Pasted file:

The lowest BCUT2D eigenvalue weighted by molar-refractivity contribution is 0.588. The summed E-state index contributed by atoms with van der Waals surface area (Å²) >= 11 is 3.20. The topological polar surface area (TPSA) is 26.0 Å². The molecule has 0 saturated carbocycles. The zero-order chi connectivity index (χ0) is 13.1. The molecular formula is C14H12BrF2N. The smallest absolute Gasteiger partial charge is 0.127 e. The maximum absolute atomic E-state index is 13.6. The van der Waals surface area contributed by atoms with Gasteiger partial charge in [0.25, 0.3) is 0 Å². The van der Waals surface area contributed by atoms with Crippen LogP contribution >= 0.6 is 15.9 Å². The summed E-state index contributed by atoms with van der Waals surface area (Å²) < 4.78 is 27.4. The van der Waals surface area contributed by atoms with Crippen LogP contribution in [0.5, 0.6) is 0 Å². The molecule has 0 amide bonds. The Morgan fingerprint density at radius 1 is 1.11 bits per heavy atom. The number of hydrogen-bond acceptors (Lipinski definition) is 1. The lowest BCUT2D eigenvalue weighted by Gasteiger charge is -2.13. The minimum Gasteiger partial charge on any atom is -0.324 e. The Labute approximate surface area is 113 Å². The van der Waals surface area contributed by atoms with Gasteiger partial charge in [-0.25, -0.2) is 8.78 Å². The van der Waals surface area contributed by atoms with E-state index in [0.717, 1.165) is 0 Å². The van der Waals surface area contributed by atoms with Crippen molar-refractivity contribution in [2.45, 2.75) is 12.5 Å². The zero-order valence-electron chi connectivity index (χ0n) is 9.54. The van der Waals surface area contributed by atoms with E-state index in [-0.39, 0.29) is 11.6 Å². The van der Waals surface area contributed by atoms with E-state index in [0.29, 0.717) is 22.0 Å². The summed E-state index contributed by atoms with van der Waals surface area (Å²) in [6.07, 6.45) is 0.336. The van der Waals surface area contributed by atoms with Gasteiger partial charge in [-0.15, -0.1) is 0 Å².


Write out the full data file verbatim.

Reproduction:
The lowest BCUT2D eigenvalue weighted by molar-refractivity contribution is 0.588. The summed E-state index contributed by atoms with van der Waals surface area (Å²) >= 11 is 3.20. The topological polar surface area (TPSA) is 26.0 Å². The molecule has 0 saturated carbocycles. The zero-order chi connectivity index (χ0) is 13.1. The molecular formula is C14H12BrF2N. The smallest absolute Gasteiger partial charge is 0.127 e. The maximum absolute atomic E-state index is 13.6. The van der Waals surface area contributed by atoms with Gasteiger partial charge in [0.25, 0.3) is 0 Å². The van der Waals surface area contributed by atoms with Crippen LogP contribution >= 0.6 is 15.9 Å². The summed E-state index contributed by atoms with van der Waals surface area (Å²) < 4.78 is 27.4. The van der Waals surface area contributed by atoms with Crippen LogP contribution in [0.5, 0.6) is 0 Å². The molecule has 0 amide bonds. The Morgan fingerprint density at radius 1 is 1.11 bits per heavy atom. The number of hydrogen-bond acceptors (Lipinski definition) is 1. The lowest BCUT2D eigenvalue weighted by Gasteiger charge is -2.13. The minimum Gasteiger partial charge on any atom is -0.324 e. The Labute approximate surface area is 113 Å². The van der Waals surface area contributed by atoms with Gasteiger partial charge in [-0.25, -0.2) is 8.78 Å². The van der Waals surface area contributed by atoms with E-state index in [0.717, 1.165) is 0 Å². The van der Waals surface area contributed by atoms with Crippen molar-refractivity contribution in [2.45, 2.75) is 12.5 Å². The zero-order valence-electron chi connectivity index (χ0n) is 9.54. The van der Waals surface area contributed by atoms with E-state index in [-0.39, 0.29) is 11.6 Å². The van der Waals surface area contributed by atoms with E-state index in [0.29, 0.717) is 22.0 Å². The summed E-state index contributed by atoms with van der Waals surface area (Å²) in [6.07, 6.45) is 0.336. The van der Waals surface area contributed by atoms with Gasteiger partial charge in [-0.15, -0.1) is 0 Å².